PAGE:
As the road wound down the seaward slope I listened for the merry sounds of a village at evening, but did not hear them. Then I thought of the season, and felt that these Puritan folk might well have Christmas customs strange to me, and full of silent hearthside prayer. So after that I did not listen for merriment or look for wayfarers, but kept on down past the hushed, lighted farmhouses and shadowy stone walls to where the signs of ancient shops and sea taverns creaked in the salt breeze, and the grotesque knockers of pillared doorways glistened along deserted, unpaved lanes in the light of little, curtained windows.
I had seen maps of the town, and knew where to find the home of my people. It was told that I should be known and welcomed, for village legend lives long; so I hastened through Back Street to Circle Court, and across the fresh snow on the one full flagstone pavement in the town, to where Green Lane leads off behind the Market House. The old maps still held good, and I had no trouble; though at Arkham they must have lied when they said the trolleys ran to this place, since I saw not a wire overhead. Snow would have hid the rails in any case. I was glad I had chose to walk, for the white village had seemed very beautiful from the hill; and now I was eager to knock at the door of my people, the seventh house on the left in Green Lane, with an ancient peaked roof and jutting second story, all built before 1650.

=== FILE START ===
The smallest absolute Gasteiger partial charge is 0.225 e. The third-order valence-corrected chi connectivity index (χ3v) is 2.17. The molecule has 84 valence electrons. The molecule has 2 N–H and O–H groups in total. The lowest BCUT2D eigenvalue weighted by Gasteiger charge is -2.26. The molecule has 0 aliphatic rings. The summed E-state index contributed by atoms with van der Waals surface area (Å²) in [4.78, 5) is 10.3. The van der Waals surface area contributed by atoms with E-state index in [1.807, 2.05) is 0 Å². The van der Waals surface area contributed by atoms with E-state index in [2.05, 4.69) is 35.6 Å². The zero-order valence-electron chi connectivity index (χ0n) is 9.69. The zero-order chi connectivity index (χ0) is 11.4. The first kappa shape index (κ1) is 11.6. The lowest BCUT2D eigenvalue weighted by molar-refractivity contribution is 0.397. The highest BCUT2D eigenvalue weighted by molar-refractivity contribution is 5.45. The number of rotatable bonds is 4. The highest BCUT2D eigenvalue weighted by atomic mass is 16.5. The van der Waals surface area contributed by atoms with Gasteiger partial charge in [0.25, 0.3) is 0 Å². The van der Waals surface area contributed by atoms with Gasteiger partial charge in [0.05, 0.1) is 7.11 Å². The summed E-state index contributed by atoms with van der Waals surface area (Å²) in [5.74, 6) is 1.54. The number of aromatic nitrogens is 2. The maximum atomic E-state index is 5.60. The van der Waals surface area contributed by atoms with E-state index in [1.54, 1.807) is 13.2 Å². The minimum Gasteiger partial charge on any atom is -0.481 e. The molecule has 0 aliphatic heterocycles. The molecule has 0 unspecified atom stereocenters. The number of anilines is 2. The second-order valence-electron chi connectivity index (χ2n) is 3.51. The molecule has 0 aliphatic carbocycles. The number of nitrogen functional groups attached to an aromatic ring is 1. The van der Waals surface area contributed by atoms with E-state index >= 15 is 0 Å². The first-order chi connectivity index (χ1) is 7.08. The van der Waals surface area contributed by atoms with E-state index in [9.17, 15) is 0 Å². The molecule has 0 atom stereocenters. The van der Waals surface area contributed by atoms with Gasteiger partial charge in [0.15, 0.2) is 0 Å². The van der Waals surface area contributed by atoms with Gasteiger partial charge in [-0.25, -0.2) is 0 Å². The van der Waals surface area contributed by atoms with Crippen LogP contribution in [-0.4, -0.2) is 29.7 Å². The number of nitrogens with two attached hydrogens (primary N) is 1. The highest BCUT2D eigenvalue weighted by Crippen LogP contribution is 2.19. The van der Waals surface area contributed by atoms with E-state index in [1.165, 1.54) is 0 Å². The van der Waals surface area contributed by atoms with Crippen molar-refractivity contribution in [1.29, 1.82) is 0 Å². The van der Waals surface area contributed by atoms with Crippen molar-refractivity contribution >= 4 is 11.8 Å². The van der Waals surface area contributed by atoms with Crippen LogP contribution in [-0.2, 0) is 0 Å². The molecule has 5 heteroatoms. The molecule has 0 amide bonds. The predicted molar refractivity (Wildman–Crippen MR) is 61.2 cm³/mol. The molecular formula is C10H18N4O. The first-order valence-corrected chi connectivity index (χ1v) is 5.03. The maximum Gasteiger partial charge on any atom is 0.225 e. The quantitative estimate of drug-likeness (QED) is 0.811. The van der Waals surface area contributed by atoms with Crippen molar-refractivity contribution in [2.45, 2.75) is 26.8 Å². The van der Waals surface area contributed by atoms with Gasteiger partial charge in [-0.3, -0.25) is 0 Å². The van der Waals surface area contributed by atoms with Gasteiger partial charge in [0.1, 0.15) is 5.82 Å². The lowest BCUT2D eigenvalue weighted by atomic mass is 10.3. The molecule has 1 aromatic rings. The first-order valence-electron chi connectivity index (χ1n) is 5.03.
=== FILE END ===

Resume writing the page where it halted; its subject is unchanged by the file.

There were lights inside the house when I came upon it, and I saw from the diamond window-panes that it must have been kept very close to its antique state. The upper part overhung the narrow, grass-grown street and nearly met the overhanging part of the house opposite, so that I was almost in a tunnel, with the low stone doorstep wholly free from the snow. There was no sidewalk, but many houses had high doors reached by double flights of steps with iron railings. It was an odd scene, and because I was strange to New England I had never known its like before. Though it pleased me I would have relished it better if there had been footprints in the snow, and people in the streets, and a few windows without drawn curtains.
When I sounded the archaic iron knocker I was half afraid. Some fear had been gathering in me, perhaps because of the strangeness of my heritage, and the bleakness of the evening, and the queerness of the silence in that aged town of curious customs. And when my knock was answered I was fully afraid, because I had not heard any footsteps before the door creaked open. But I was not afraid long, for the gowned, slippered old man in the doorway had a bland face that reassured me; and though he made signs that he was dumb, he wrote a quaint and ancient welcome with the stylus and wax tablet he carried.